Refunds to be given on faulty digital downloadsNew Consumer Rights Bill to save consumers money
12 June 2013
Shoppers who buy digital products will have greater rights if they buy faulty digital downloads, under government plans outlined today.
The government's draft Consumer Rights Bill will give consumers greater clarity when buying goods, services, and digital products such as film and music downloads, online games and ebooks.
The Bill also aims to clarify information on unfair contract terms, and will give more powers to Trading Standards including the ability to obtain redress to consumers.
Which? welcomes Consumer Rights Bill
Which? welcomes the new Bill and Which? executive director, Richard Lloyd, said: 'The new Bill of Rights will bring consumer law into the 21st century at last, making it easier for everyone to know their rights and giving people more power to challenge bad practices.
'There are many welcome measures in the Bill, including reforming the law on unfair terms and conditions and giving consumers clear rights when digital downloads go wrong.'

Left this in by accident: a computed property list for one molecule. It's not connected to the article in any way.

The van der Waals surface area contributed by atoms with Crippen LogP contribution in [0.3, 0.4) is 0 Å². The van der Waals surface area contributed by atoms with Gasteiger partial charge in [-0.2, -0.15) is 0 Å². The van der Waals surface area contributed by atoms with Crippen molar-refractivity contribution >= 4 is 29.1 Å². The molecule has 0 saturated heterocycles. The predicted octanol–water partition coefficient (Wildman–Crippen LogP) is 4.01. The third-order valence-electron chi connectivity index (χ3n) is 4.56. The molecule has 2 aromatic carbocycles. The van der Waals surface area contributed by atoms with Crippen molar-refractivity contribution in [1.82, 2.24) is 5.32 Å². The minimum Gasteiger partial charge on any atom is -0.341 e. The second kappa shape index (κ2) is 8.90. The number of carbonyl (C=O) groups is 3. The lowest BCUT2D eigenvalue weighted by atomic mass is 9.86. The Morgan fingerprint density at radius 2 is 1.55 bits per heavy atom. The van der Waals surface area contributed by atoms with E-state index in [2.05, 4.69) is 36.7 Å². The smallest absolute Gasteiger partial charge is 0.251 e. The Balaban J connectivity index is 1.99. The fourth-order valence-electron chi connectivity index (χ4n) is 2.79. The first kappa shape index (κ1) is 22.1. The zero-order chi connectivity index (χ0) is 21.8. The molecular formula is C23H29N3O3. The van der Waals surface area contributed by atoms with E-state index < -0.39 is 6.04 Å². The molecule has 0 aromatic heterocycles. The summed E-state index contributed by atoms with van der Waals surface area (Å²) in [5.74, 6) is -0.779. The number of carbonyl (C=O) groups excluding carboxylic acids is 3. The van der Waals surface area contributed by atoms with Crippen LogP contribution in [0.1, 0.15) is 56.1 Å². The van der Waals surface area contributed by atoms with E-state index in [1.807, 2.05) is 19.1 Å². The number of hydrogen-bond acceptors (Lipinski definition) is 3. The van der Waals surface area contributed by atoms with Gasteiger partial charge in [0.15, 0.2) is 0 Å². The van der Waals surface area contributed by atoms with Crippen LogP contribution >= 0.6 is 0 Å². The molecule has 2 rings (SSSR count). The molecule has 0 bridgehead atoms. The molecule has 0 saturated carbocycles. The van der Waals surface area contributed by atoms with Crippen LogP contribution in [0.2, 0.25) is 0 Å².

Launched today by the Department of Business, Innovation & Skills (BIS), the measures outlined in the draft Bill are estimated to save consumers and businesses £1.7 billion over the next decade.
Refunds on faulty goods
Under the draft Bill key consumer rights will be consolidated into one place, rather than spread across numerous pieces of legislation as it stands now.
The Bill proposes a set 30-day time period in which consumers can reject faulty goods and get a full refund. Currently there is no set time in which to reject a faulty product.
Beyond 30 days, people will also have the right to get money back after one failed repair to their faulty goods, or if a replacement breaks.
In addition, the Bill will bring existing law into the modern age by including new rights on faulty digital products.
BIS reports that over 16 million people experienced at least one problem with digital content in 2011.
Under the Consumer Rights Bill you'll now have the right to a repair or replacement on faulty digital products, and if the digital product proves unfixable, you'll be entitled to a refund or reduction in price.
Find out what you can do currently to get a refund on a digital download.
Unfair contract terms
Another key proposal of the Bill is to reform unfair contract terms legislation. The Bill says that all contract prices must be prominent and transparent, and not hidden in terms and conditions, or in small print.
Examples of this would include bank charges, or early cancellation fees on gym contracts.
Find out how to complain about unfair contract terms.